avid's submission to his afflictions.


2 Sam. XV. 30. ylnd David ivent vp bij the ascent of Mount

OLiiiet^ and wept os he went 7/p, and had his head corered ;

and he went barefoot : and all the people that was with him

covered every man his head ; and they went np, weeping as

they went up.
A consciousness of ill-desert has a tendency to

reconcile us to the afflictions with which our sins are

visited. In some respect indeed it embitters our

trials, which the testimony of a good conscience

would alleviate : but in other respects it has a good

effect, in that it silences every mumiur against the

dispensations of a righteous Providence. The

troubles which David had experienced in his family

as the punishment of his own sins, had already been

great and manifold : but in the rebellion of Absalom

they were risen to their height : they were borne

however with a spirit of piety suited to his state,

and worthy of his high character.

Let us consider,

I. The circumstances in which he was placed —

These were most afflictive —

[He was now driven from his throne, banished from the

ordinances of religion, and in danger of immediate destruction.

ow considering him as a man, such adversity must be painful in

the extreme ; and still more when we recollect that he was a

k'ms, and therefore susceptible of pain in proportion to the de-

gradation which he suffered. But view him as a man of huma-

nity, and then how distressing must it be to see his country

involved in civil war, and to be himself on the eve of a bloody

engagement with thousands of his own subjects ! View him also

as a man of fnely, driven from the ordinances of religion, and

suffering under the rebukes of an offended God ; what can be

conceived more distressing than such a state as his ?]

But they derived ten-fold poignancy from the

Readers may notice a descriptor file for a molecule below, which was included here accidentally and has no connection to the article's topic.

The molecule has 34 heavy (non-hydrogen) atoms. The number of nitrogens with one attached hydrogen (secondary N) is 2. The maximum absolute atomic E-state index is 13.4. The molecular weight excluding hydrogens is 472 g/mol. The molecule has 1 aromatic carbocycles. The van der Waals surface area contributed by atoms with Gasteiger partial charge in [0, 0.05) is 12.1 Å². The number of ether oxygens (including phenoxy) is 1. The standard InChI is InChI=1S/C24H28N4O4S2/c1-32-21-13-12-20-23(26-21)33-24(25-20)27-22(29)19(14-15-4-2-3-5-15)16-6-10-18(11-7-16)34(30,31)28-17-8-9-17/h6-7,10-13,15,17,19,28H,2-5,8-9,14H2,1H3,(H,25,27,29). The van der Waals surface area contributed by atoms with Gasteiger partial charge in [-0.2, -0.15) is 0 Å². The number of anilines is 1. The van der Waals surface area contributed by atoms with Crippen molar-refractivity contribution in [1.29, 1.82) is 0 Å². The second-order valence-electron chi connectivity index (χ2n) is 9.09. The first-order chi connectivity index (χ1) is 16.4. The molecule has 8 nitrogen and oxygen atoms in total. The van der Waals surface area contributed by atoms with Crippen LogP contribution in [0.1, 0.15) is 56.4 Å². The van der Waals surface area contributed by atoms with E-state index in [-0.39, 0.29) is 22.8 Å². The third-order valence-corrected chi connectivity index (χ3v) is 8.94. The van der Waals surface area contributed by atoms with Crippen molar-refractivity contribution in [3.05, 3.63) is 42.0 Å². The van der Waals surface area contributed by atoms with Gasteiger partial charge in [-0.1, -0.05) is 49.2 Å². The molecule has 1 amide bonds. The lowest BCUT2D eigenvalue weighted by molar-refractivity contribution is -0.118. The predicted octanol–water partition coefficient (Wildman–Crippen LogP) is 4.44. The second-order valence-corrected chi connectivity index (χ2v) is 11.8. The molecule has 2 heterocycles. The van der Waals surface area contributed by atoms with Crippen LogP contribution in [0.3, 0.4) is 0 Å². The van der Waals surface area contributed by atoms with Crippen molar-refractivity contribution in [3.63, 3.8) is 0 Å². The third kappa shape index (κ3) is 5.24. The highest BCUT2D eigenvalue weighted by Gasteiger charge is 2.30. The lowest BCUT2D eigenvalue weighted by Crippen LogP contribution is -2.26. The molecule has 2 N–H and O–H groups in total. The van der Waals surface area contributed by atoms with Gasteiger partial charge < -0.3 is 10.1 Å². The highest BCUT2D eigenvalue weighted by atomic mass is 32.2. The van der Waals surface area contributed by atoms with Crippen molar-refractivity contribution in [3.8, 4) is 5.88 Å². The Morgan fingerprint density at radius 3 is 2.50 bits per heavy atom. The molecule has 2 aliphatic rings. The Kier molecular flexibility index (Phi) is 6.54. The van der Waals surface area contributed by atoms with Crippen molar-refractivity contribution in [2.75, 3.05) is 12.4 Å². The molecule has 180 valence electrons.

source from whence they flowed — -

[The people that inflicted these wounds were his own suh-

jects. Had he been attacked by foreign enemies, he would have

gone forth against them with "alacrity : but to be constrained to

fight with those over whom he had reigned so many years, in

whose defence he had so often exposed his own life, and for

whose benefit he had laboured all his days, this filled him with the

deepest grief*.

But amongst the insurgents was his own peculiar friend, from

whose counsel and assistance he might have derived the greatest

benefit. How keenly he felt this disappointment, we learn fiom

the lamentation he poured out on this memorable occasion'':

and who that has known the sweets of friendship must not sym-

pathize with him ?

» Ps. Iv. 1—8. with Zech. xiii. 6. " ib. ver. 12—14.

620 1 SAMUEL, XV. 30. [214.

But the bitterest ingredient in his cup was, that it was mixed

for him by his own son ; that son, whom he had so recently, and

so undeservedly received to favour, and in whose professions of

piety he had begun to rejoice*^. As the most exalted joys, so

also the acutest sorrows, flow from those who stand to us in the

relation of children : and in proportion as this worthless son was

beloved by him, was the anguish occasioned by his rebellious

conduct. The insulting language of 8hiniei was of no account